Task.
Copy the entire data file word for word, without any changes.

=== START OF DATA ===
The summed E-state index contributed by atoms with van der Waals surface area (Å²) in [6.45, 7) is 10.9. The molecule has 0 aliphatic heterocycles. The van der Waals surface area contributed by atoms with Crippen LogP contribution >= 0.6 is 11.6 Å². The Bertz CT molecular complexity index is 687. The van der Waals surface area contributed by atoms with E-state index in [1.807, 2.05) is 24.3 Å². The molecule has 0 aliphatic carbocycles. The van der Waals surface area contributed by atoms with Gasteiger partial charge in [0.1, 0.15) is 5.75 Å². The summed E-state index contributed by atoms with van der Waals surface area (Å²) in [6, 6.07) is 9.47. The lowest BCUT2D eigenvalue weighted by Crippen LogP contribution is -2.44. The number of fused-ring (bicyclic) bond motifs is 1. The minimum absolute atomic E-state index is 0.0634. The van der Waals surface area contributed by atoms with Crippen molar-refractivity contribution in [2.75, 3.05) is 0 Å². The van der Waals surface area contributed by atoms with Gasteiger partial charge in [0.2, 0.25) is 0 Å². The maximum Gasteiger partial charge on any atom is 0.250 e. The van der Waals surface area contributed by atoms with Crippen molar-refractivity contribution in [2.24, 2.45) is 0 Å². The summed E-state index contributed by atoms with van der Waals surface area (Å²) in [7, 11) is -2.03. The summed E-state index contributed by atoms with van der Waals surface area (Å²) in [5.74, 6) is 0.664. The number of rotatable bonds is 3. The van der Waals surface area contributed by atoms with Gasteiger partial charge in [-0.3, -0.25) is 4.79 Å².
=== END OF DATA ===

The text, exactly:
The summed E-state index contributed by atoms with van der Waals surface area (Å²) in [6.45, 7) is 10.9. The molecule has 0 aliphatic heterocycles. The van der Waals surface area contributed by atoms with Crippen LogP contribution >= 0.6 is 11.6 Å². The Bertz CT molecular complexity index is 687. The van der Waals surface area contributed by atoms with E-state index in [1.807, 2.05) is 24.3 Å². The molecule has 0 aliphatic carbocycles. The van der Waals surface area contributed by atoms with Gasteiger partial charge in [0.1, 0.15) is 5.75 Å². The summed E-state index contributed by atoms with van der Waals surface area (Å²) in [6, 6.07) is 9.47. The lowest BCUT2D eigenvalue weighted by Crippen LogP contribution is -2.44. The number of fused-ring (bicyclic) bond motifs is 1. The minimum absolute atomic E-state index is 0.0634. The van der Waals surface area contributed by atoms with Crippen molar-refractivity contribution in [2.75, 3.05) is 0 Å². The van der Waals surface area contributed by atoms with Gasteiger partial charge in [0.2, 0.25) is 0 Å². The maximum Gasteiger partial charge on any atom is 0.250 e. The van der Waals surface area contributed by atoms with Crippen molar-refractivity contribution in [2.24, 2.45) is 0 Å². The summed E-state index contributed by atoms with van der Waals surface area (Å²) in [7, 11) is -2.03. The summed E-state index contributed by atoms with van der Waals surface area (Å²) in [5.74, 6) is 0.664. The number of rotatable bonds is 3. The van der Waals surface area contributed by atoms with Gasteiger partial charge in [-0.3, -0.25) is 4.79 Å².